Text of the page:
Finally, the LMM analysis produced an unpredicted interaction in regressions–in, due to a larger complexity effect (more regressions for higher complexity words) for the young adults (older adult effect = −3%, young adult effect = 3%). This showed that the older adults looked back to the more complex words more often. This may be because the older adults spent longer processing these words during first-pass reading and so were less likely to reinspect them compared to the young adults. However, this did not affect reading times for the words and so did not appear to influence integration processes.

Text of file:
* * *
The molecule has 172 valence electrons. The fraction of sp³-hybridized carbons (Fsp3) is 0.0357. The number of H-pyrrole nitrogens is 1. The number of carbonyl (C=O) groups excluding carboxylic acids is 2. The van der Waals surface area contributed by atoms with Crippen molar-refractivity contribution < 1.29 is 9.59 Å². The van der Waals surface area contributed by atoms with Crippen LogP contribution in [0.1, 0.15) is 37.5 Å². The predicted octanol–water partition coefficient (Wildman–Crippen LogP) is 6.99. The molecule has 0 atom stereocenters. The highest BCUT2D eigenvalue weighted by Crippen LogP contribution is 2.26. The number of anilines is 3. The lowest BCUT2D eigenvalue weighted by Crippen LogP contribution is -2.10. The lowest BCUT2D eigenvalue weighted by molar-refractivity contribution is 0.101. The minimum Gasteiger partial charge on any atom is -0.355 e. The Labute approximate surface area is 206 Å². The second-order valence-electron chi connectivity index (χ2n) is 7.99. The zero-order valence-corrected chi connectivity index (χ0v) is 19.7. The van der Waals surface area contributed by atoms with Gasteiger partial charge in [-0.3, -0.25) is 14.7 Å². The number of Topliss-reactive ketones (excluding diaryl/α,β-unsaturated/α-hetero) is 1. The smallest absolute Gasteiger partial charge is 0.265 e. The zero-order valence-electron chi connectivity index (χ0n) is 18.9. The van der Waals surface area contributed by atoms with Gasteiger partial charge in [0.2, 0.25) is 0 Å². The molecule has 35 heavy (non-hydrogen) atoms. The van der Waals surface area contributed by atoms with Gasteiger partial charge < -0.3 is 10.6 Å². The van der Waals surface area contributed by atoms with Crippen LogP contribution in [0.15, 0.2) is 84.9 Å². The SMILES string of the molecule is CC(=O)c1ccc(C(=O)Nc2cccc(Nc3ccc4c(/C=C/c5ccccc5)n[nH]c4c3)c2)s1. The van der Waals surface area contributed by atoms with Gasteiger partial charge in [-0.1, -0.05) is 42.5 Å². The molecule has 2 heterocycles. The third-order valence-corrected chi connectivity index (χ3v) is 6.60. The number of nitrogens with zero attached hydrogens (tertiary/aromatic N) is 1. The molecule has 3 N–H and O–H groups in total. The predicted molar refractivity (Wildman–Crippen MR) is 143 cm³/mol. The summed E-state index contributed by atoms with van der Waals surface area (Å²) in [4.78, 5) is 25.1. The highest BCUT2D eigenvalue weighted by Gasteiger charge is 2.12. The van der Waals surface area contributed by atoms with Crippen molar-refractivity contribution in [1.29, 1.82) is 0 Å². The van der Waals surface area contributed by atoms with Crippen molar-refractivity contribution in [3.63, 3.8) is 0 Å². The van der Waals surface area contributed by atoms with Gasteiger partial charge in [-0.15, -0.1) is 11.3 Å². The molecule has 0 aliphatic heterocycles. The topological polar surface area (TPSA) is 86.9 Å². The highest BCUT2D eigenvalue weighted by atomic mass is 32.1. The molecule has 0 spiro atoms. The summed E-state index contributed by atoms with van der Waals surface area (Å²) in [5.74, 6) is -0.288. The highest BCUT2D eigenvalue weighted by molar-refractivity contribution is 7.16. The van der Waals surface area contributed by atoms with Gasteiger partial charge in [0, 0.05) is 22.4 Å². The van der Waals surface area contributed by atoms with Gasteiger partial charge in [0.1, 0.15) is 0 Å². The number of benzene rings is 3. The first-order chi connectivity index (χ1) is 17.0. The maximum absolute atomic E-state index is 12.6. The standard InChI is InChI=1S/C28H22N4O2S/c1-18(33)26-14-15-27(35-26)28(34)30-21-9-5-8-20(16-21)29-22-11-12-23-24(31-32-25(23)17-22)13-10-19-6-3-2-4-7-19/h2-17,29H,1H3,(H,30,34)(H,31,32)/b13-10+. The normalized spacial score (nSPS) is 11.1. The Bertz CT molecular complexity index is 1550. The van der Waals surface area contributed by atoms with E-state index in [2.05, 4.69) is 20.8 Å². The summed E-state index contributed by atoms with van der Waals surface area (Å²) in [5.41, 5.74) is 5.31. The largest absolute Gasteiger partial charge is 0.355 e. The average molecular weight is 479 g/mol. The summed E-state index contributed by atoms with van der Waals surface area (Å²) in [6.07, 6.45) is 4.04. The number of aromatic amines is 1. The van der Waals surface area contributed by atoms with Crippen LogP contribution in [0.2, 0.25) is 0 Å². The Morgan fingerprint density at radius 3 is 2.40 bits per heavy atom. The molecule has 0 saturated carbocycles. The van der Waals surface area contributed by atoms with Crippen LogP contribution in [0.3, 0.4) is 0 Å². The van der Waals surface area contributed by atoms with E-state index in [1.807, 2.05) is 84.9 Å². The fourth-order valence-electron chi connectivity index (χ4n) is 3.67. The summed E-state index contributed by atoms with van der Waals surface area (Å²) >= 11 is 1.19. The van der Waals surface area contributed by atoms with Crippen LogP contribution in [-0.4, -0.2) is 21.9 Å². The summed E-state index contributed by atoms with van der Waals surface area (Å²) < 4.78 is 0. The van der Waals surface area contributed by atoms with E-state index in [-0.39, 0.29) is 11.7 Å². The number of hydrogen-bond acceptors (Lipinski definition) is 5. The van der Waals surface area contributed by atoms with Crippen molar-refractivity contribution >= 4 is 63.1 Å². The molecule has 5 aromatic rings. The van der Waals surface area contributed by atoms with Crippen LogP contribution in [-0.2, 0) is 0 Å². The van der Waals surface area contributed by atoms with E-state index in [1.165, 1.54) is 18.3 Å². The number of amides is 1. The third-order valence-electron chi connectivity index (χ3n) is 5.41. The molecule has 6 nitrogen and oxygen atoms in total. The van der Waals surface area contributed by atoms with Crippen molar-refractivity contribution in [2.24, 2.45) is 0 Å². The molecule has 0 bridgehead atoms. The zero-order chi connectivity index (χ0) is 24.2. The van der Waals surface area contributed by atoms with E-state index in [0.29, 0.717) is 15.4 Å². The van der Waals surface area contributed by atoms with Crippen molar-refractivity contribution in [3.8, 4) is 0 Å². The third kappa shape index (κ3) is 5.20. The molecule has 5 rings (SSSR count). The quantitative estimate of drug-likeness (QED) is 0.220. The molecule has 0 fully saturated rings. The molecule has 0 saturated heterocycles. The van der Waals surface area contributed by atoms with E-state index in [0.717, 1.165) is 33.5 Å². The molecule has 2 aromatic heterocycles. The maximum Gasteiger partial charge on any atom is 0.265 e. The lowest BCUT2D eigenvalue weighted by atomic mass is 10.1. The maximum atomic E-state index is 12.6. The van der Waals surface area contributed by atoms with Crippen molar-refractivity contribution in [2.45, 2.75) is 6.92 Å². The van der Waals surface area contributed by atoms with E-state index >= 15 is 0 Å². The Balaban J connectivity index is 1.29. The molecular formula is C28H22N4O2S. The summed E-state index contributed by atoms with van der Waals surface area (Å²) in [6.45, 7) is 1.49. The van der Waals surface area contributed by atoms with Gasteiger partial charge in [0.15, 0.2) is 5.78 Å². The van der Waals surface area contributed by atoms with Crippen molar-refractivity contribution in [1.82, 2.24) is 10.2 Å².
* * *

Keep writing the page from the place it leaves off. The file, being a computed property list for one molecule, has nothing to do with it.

Our findings replicate research showing age-related difficulty in Chinese reading (S. Li et al., 2018; Wang, Li, Li, Xie, Chang, et al., 2018a; Wang, Li, Li, Xie, Liversedge, et al., 2018b; Zang et al., 2016). As in these studies, the older adults read more slowly than young adults by skipping words infrequently and making more and longer fixations and more regressions. Our findings also show that more complex words take longer to read and are skipped less often, consistent with other studies that manipulated the visual complexity of words in terms of the numbers of component character strokes (Just & Carpenter, 1987; X. S. Li et al., 2014; Liversedge et al., 2014; Ma & Li, 2015; Yang & McConkie, 1999; Yu et al., 2018; Zang et al., 2016). Our findings are therefore in line with evidence that the visual complexity of characters in words has an important influence on eye movement control in Chinese reading. In particular, reading time effects show that visual complexity influenced how quickly words could be identified, while a word-skipping effect showed this also influenced parafoveal processing. Reading time effects are important in the context of theories that assume Chinese word recognition begins by extracting stroke information (Taft et al., 1999), as such findings confirm the prediction that words that contain more strokes take longer to recognize. Effects of character complexity on word skipping are also relevant to current theories of parafoveal processing in Chinese reading. According to processing-based accounts (e.g., Li, Liu, & Rayner, 2011; Wei, Li, & Pollatsek, 2013), how much information can be processed parafoveally determines saccade targeting, so that longer saccades are made when more characters can be identified parafoveally. The indication from the present findings (and other studies) is that character complexity can influence this process. In particular, the present findings suggest that less complex characters may be easier to identify parafoveally and so skipped more often.